If you conduct yesterday’s exercise a few times, it’s fairly likely you’ll encounter a common problem with most websites: the dead-end page. Someone has progressed along one of the many paths through your site, and now they’re at a page where they can go no further. This, very simply, should never be allowed to happen.
Now, I’m not talking about the ever-present get-out-of-jail-free card of a standard header or footer that always lets people get to some of your key starting points again — that’s not progressing: that’s simply going back to the beginning. No, I’m talking about harnessing the momentum someone already has. Someone is merrily moving through your site, sufficiently engaged to actually click links and do/discover more, rather than just bouncing straight back out to somewhere more appealing. If they get to a page where there’s nothing obvious to do, or nowhere obvious to go next, then you’ve lost them.
There are two main ways out of this problem. The second, more indirect approach, which I’ll talk about in more detail later, is simply to make sure that everything that could be a link is one. But ideally you should also have something much more direct and obvious that you want people to do from this page. You site may be super tightly focussed, with only one thing it’s trying to drive every visitor towards. Or there might be lots of options. Either way every page should be clearly and explicitly helping people towards at least one goal — and it should be obvious to anyone looking at the page what that is.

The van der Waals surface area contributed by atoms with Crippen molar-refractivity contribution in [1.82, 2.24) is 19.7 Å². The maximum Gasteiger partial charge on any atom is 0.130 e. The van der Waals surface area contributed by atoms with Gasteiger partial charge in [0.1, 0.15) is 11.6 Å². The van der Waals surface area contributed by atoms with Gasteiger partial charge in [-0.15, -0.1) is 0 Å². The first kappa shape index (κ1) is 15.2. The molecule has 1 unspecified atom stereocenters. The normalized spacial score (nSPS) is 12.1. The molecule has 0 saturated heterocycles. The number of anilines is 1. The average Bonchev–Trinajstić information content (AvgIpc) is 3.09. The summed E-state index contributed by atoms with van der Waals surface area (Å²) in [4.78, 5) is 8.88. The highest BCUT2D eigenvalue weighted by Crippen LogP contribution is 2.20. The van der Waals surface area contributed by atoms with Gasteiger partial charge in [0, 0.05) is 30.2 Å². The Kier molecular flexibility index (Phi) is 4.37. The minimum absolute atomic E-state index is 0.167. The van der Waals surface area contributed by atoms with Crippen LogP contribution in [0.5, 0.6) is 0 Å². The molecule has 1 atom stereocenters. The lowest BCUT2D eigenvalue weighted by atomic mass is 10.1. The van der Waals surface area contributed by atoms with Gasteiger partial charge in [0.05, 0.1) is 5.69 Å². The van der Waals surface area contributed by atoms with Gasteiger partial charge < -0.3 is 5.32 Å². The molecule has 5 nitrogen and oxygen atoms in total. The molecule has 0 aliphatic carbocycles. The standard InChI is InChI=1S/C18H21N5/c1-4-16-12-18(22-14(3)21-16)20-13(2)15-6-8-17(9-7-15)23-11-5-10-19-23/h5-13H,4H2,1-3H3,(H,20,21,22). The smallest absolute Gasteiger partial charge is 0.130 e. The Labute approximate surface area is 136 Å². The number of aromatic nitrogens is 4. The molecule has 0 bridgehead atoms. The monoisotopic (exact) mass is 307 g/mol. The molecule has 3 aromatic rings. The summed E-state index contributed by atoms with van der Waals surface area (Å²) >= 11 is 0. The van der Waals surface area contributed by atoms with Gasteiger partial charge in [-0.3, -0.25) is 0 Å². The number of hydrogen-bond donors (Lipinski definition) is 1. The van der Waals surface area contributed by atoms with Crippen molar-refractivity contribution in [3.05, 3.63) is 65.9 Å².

If someone is simply browsing at your site out of curiosity, you don’t even necessarily need to drive them towards some other form of action yet — you can simply provide them more options to go deeper, or view other similar pages. One particularly effective, but often-overlooked option is to let them sign up for alerts when something new happens — when there’s new information on this topic, or when a person concerned does something else, or even just when someone adds a comment to the page. The options will differ depending on what the page is, but the key underlying approach is the same absolutely everywhere: after someone is done with this page, make sure there’s something obvious for them to do next.